object identity and equivalence
erno-news at erno.iki.fi
Mon Nov 19 13:06:34 EST 2001
In article <b03e80d.0111190954.ce015b8 at posting.google.com>,
sandskyfly at hotmail.com (Sandy Norton) writes:
| I am a bit confused about when it is correct to use object identity
| "is" for comparisons and when I should use the equals '==' operator.
as a rule, a is b implies a == b (except for odd things like floating
point NaNs that compare inequal to themselves).
a == b does not imply a is b.
| I haven't personally come across cases where these two operators don't
| produce the same results with the same operands. Of course I am not
| assuming the semantic equivalence of the operators, as it makes sense
| that comparing object identity is the not the same as comparing object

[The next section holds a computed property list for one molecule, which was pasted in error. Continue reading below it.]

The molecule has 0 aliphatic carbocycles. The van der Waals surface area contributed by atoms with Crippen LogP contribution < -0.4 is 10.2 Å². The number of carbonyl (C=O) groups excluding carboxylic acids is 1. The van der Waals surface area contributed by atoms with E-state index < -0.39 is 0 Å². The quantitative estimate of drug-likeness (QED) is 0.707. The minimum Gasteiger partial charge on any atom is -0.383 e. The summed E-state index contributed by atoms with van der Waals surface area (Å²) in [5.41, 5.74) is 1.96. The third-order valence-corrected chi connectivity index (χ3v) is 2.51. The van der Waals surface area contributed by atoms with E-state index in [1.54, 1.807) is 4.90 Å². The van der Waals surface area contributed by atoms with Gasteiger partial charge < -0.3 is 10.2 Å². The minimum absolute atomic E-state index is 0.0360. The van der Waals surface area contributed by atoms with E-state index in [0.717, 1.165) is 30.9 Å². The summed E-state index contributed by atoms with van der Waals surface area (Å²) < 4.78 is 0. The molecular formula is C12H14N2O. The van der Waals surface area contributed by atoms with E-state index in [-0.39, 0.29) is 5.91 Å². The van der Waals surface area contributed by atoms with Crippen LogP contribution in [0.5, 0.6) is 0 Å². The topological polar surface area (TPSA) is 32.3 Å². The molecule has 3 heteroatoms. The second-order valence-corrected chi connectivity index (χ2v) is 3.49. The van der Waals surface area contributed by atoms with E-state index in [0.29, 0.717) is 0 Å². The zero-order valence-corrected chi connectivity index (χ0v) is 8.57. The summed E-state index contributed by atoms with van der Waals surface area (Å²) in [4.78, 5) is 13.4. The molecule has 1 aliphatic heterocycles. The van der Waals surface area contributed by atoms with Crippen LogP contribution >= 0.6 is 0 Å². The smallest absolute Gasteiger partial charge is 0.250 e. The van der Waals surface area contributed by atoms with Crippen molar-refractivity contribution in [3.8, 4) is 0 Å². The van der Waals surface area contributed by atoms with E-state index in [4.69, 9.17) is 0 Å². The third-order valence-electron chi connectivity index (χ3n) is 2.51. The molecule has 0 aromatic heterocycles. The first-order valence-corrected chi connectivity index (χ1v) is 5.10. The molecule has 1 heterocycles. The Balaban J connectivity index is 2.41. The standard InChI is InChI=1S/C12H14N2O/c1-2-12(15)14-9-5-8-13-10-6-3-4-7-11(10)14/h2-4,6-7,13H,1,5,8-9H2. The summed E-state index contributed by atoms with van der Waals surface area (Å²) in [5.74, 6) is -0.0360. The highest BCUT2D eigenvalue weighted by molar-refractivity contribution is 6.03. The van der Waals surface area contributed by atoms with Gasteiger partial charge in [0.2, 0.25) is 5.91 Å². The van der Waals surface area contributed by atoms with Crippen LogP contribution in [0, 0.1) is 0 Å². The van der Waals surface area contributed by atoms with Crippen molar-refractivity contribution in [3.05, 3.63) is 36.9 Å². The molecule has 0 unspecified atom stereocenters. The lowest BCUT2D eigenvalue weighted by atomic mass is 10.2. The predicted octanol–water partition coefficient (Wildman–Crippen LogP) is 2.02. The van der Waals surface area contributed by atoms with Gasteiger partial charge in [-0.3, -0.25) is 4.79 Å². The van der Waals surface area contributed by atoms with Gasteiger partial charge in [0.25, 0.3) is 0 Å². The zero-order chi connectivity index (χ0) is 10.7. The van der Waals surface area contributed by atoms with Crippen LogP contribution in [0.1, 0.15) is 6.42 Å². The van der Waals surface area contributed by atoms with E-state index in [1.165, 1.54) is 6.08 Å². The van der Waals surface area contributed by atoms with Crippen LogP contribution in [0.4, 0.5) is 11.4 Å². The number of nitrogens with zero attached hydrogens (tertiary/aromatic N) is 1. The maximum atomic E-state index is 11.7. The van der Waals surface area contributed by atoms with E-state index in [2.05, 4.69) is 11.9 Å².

| value. But could someone offer me an example that uses the same two
| operands with 'is' and '==' and produces 'different' results.
for some immutable objects like numbers and strings, python caches
some of those according to a few rules for efficiency reasons, so it
is unpredictable if a is b given two same-valued objects.
mutable objects like user class instances and lists and dictionaries
and such can not be cached.
| Aside: I'm assuming you can overload the '==' operator but not the
| 'is' operator? Is this true?
| There! I've announced my ignorance to the world. Feel better already!
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